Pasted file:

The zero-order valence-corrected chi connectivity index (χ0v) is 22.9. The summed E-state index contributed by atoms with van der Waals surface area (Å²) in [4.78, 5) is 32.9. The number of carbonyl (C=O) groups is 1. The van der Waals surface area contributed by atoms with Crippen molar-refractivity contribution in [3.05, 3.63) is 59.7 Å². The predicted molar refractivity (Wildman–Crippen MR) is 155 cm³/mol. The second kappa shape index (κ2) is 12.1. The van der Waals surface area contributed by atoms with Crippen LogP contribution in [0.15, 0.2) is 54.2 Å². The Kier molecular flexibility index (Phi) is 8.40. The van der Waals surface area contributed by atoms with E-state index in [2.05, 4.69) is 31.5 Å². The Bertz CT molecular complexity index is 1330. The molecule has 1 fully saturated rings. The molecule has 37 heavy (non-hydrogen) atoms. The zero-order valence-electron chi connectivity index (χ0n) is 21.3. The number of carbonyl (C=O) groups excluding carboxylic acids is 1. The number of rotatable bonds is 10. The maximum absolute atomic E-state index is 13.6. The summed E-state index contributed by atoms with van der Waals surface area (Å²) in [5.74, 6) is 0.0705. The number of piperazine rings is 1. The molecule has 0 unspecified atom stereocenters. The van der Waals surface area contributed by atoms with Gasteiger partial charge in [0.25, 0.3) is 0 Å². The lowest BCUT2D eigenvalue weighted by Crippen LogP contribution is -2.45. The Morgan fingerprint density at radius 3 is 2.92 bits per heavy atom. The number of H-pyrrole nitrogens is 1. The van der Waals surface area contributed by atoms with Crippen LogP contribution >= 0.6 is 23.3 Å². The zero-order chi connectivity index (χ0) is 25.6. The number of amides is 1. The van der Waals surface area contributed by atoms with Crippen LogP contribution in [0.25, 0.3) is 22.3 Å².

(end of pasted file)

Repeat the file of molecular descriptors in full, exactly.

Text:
The zero-order valence-corrected chi connectivity index (χ0v) is 22.9. The summed E-state index contributed by atoms with van der Waals surface area (Å²) in [4.78, 5) is 32.9. The number of carbonyl (C=O) groups is 1. The van der Waals surface area contributed by atoms with Crippen molar-refractivity contribution in [3.05, 3.63) is 59.7 Å². The predicted molar refractivity (Wildman–Crippen MR) is 155 cm³/mol. The second kappa shape index (κ2) is 12.1. The van der Waals surface area contributed by atoms with Crippen LogP contribution in [0.15, 0.2) is 54.2 Å². The Kier molecular flexibility index (Phi) is 8.40. The van der Waals surface area contributed by atoms with E-state index in [2.05, 4.69) is 31.5 Å². The Bertz CT molecular complexity index is 1330. The molecule has 1 fully saturated rings. The molecule has 37 heavy (non-hydrogen) atoms. The zero-order valence-electron chi connectivity index (χ0n) is 21.3. The number of carbonyl (C=O) groups excluding carboxylic acids is 1. The number of rotatable bonds is 10. The maximum absolute atomic E-state index is 13.6. The summed E-state index contributed by atoms with van der Waals surface area (Å²) in [5.74, 6) is 0.0705. The number of piperazine rings is 1. The molecule has 0 unspecified atom stereocenters. The van der Waals surface area contributed by atoms with Gasteiger partial charge in [0.25, 0.3) is 0 Å². The lowest BCUT2D eigenvalue weighted by Crippen LogP contribution is -2.45. The Morgan fingerprint density at radius 3 is 2.92 bits per heavy atom. The number of H-pyrrole nitrogens is 1. The van der Waals surface area contributed by atoms with Crippen LogP contribution >= 0.6 is 23.3 Å². The zero-order chi connectivity index (χ0) is 25.6. The number of amides is 1. The van der Waals surface area contributed by atoms with Crippen LogP contribution in [0.25, 0.3) is 22.3 Å².